- We’re lucky to have modes of communication that we never had before. Technology allows people to connect, work from home, have virtual meetings, ask questions and get advice from experts.
- Technology allows vast choices for home entertainment: buying books on-line, movies and series on TV (with theatres having to close) playing Bridge or Scrabble on-line.
- Overwhelming outpouring of humour and cleverness – and wide sharing of both: memes, cartoons, jokes, old TV clips on YouTube. Humour reduces stress but also reflects resilience and resourcefulness.
- An opportunity and a challenge to explore our ingenuity and resourcefulness. (Necessity is the Mother of Invention)
- Creative public health measures, such as drive-through testing sites and tents outside hospitals to keep potentially infected people out of ERs. Making face shields with 3D printers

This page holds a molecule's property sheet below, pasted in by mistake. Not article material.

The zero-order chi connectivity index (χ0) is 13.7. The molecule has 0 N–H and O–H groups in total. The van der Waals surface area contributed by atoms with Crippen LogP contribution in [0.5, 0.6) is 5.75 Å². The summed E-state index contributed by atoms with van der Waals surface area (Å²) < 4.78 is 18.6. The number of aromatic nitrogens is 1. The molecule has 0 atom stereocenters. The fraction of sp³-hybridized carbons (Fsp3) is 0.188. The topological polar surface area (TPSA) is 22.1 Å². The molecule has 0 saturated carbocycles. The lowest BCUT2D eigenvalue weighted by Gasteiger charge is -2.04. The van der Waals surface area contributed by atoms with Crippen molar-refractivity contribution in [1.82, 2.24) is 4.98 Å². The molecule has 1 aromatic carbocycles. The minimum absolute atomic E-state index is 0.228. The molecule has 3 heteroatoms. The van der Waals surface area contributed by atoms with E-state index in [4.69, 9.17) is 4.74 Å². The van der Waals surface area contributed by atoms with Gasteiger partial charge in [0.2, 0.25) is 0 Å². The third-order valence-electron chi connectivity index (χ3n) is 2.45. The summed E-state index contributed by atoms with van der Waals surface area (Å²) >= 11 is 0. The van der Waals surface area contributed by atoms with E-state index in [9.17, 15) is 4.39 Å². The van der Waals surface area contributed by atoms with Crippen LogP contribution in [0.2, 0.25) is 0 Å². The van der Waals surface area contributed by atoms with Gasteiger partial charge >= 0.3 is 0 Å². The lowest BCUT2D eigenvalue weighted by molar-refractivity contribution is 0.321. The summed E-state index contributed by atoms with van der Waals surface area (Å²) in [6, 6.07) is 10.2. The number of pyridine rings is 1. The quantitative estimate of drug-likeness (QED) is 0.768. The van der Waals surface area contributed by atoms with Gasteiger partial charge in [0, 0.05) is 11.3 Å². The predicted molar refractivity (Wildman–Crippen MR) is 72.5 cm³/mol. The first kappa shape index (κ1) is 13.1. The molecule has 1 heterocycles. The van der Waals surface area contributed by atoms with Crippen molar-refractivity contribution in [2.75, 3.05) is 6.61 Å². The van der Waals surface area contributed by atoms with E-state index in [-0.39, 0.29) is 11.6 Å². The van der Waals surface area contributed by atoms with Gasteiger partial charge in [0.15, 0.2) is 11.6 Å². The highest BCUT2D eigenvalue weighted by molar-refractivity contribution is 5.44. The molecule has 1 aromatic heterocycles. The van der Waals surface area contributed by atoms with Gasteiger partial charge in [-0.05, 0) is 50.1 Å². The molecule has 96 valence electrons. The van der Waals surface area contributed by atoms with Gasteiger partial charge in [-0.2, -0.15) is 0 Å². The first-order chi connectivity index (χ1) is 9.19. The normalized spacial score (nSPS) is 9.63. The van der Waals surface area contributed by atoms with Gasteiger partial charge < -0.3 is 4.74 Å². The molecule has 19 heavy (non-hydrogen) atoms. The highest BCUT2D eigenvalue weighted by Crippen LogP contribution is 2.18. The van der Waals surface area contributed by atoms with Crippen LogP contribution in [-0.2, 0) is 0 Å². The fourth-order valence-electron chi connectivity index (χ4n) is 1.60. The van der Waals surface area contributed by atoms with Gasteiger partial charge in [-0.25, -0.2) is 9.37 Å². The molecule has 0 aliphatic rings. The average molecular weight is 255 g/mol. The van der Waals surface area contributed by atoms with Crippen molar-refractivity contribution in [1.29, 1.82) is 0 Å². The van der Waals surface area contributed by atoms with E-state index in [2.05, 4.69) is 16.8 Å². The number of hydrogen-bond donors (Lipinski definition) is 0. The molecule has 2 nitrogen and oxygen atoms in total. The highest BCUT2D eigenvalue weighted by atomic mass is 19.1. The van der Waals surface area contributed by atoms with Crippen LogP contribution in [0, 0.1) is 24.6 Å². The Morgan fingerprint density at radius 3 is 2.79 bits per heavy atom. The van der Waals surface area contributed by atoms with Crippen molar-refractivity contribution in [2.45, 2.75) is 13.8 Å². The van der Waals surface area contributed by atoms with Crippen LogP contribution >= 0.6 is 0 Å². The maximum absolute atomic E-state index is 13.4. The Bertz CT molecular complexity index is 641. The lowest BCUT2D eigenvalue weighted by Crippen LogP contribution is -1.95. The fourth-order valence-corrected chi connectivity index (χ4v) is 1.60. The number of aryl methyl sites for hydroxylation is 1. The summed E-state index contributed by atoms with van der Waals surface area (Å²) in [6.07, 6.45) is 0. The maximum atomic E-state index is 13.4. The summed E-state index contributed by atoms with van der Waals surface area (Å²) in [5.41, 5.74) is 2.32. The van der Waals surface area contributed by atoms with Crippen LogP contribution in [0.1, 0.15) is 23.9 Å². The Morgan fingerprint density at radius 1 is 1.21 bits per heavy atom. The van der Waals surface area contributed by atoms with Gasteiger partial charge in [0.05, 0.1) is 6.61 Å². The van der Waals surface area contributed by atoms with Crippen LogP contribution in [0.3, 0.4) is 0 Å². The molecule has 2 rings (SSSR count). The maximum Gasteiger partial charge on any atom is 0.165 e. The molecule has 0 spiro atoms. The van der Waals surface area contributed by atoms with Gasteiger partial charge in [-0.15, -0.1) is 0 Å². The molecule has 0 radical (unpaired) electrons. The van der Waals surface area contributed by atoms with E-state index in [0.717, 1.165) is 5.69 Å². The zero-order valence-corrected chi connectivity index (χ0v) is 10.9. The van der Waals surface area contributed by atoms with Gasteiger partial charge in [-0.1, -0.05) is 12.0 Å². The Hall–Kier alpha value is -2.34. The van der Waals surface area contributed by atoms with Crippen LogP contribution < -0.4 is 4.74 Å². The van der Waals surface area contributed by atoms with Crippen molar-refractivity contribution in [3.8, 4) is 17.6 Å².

- Seeing the importance of Prevention and Public Health measures, so often ignored in normal times. We’re learning more about hygiene – importance, and methods.
- Redefining your values: seeing how little we really need materially to make our lives meaningful and pleasant (A reality check) A chance to slow down, catch our breath and reassess our priorities and the busy-ness of our lives. Looking at what really matters. Simplifying.
- Time to declutter and work on projects
- Time and opportunity to catch up on reading, hobbies, TV shows, movies
- Stock markets will eventually rebound and recover. They always do.
- Some banks are extending a moratorium on mortgage payments.
- Government extending the tax filing deadline.
Not all of these ideas will resonate with you. But the ones that do can be helpful.
We can’t always choose what happens. But we can always choose how we look at what happens. Negative thoughts will drain you – and so will negative people. Conversely, positive thoughts (and people) will energize you. And you have a choice. So look for and focus on the positives as much as you can.
Control the things you can control.
You have more control than you think.
Now you have to use it!
Keep Well and Stay Safe